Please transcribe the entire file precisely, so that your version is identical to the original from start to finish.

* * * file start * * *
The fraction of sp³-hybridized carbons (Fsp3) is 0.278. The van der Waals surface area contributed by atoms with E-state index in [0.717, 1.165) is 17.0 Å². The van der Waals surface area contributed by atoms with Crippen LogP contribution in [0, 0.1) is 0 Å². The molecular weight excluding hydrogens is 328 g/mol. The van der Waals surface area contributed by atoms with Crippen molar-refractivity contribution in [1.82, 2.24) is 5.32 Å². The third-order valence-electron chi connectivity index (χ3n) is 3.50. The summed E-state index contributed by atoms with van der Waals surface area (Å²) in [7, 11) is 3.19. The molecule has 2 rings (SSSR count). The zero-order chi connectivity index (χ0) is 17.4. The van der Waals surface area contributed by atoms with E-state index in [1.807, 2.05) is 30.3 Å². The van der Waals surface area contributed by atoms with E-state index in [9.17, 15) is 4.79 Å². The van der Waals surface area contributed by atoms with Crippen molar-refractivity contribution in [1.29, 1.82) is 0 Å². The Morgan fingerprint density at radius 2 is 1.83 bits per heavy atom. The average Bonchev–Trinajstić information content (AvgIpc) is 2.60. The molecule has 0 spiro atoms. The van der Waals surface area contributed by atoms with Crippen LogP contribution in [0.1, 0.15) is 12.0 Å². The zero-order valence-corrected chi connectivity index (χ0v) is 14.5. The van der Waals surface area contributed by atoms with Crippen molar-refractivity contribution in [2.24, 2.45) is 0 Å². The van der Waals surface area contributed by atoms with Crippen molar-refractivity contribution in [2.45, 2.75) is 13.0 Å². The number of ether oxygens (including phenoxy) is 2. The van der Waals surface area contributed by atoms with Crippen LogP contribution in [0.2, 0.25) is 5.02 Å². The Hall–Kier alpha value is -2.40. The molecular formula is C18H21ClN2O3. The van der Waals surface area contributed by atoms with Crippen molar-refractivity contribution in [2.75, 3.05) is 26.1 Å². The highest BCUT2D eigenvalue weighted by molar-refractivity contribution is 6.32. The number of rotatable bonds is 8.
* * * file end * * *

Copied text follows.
The fraction of sp³-hybridized carbons (Fsp3) is 0.278. The van der Waals surface area contributed by atoms with E-state index in [0.717, 1.165) is 17.0 Å². The van der Waals surface area contributed by atoms with Crippen LogP contribution in [0, 0.1) is 0 Å². The molecular weight excluding hydrogens is 328 g/mol. The van der Waals surface area contributed by atoms with Crippen molar-refractivity contribution in [1.82, 2.24) is 5.32 Å². The third-order valence-electron chi connectivity index (χ3n) is 3.50. The summed E-state index contributed by atoms with van der Waals surface area (Å²) in [7, 11) is 3.19. The molecule has 2 rings (SSSR count). The zero-order chi connectivity index (χ0) is 17.4. The van der Waals surface area contributed by atoms with E-state index in [1.807, 2.05) is 30.3 Å². The van der Waals surface area contributed by atoms with E-state index in [9.17, 15) is 4.79 Å². The van der Waals surface area contributed by atoms with Crippen molar-refractivity contribution in [1.29, 1.82) is 0 Å². The Morgan fingerprint density at radius 2 is 1.83 bits per heavy atom. The average Bonchev–Trinajstić information content (AvgIpc) is 2.60. The molecule has 0 spiro atoms. The van der Waals surface area contributed by atoms with Crippen LogP contribution in [0.1, 0.15) is 12.0 Å². The zero-order valence-corrected chi connectivity index (χ0v) is 14.5. The van der Waals surface area contributed by atoms with Crippen molar-refractivity contribution in [2.24, 2.45) is 0 Å². The van der Waals surface area contributed by atoms with Crippen molar-refractivity contribution in [2.45, 2.75) is 13.0 Å². The number of ether oxygens (including phenoxy) is 2. The van der Waals surface area contributed by atoms with Crippen LogP contribution in [0.2, 0.25) is 5.02 Å². The Hall–Kier alpha value is -2.40. The molecular formula is C18H21ClN2O3. The van der Waals surface area contributed by atoms with Crippen molar-refractivity contribution in [2.75, 3.05) is 26.1 Å². The highest BCUT2D eigenvalue weighted by molar-refractivity contribution is 6.32. The number of rotatable bonds is 8.